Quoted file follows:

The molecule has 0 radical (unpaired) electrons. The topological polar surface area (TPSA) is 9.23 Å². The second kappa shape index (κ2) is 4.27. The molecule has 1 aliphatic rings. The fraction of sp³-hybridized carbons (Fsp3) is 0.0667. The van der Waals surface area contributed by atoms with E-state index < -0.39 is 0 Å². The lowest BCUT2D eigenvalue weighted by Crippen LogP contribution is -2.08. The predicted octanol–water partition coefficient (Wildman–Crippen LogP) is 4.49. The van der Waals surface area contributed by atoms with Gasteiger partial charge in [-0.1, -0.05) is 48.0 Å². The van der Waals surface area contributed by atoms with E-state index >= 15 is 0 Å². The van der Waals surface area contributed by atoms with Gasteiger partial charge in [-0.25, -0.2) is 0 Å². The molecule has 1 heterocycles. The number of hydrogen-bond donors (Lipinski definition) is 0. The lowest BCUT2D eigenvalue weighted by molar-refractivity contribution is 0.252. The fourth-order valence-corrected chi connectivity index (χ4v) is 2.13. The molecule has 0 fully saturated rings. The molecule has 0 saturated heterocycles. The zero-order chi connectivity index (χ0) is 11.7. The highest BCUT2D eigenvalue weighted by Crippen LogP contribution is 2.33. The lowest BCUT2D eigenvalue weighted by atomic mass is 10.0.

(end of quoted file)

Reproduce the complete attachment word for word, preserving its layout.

The molecule has 0 radical (unpaired) electrons. The topological polar surface area (TPSA) is 9.23 Å². The second kappa shape index (κ2) is 4.27. The molecule has 1 aliphatic rings. The fraction of sp³-hybridized carbons (Fsp3) is 0.0667. The van der Waals surface area contributed by atoms with E-state index < -0.39 is 0 Å². The lowest BCUT2D eigenvalue weighted by Crippen LogP contribution is -2.08. The predicted octanol–water partition coefficient (Wildman–Crippen LogP) is 4.49. The van der Waals surface area contributed by atoms with Gasteiger partial charge in [-0.1, -0.05) is 48.0 Å². The van der Waals surface area contributed by atoms with E-state index >= 15 is 0 Å². The van der Waals surface area contributed by atoms with Gasteiger partial charge in [-0.25, -0.2) is 0 Å². The molecule has 1 heterocycles. The number of hydrogen-bond donors (Lipinski definition) is 0. The lowest BCUT2D eigenvalue weighted by molar-refractivity contribution is 0.252. The fourth-order valence-corrected chi connectivity index (χ4v) is 2.13. The molecule has 0 fully saturated rings. The molecule has 0 saturated heterocycles. The zero-order chi connectivity index (χ0) is 11.7. The highest BCUT2D eigenvalue weighted by Crippen LogP contribution is 2.33. The lowest BCUT2D eigenvalue weighted by atomic mass is 10.0.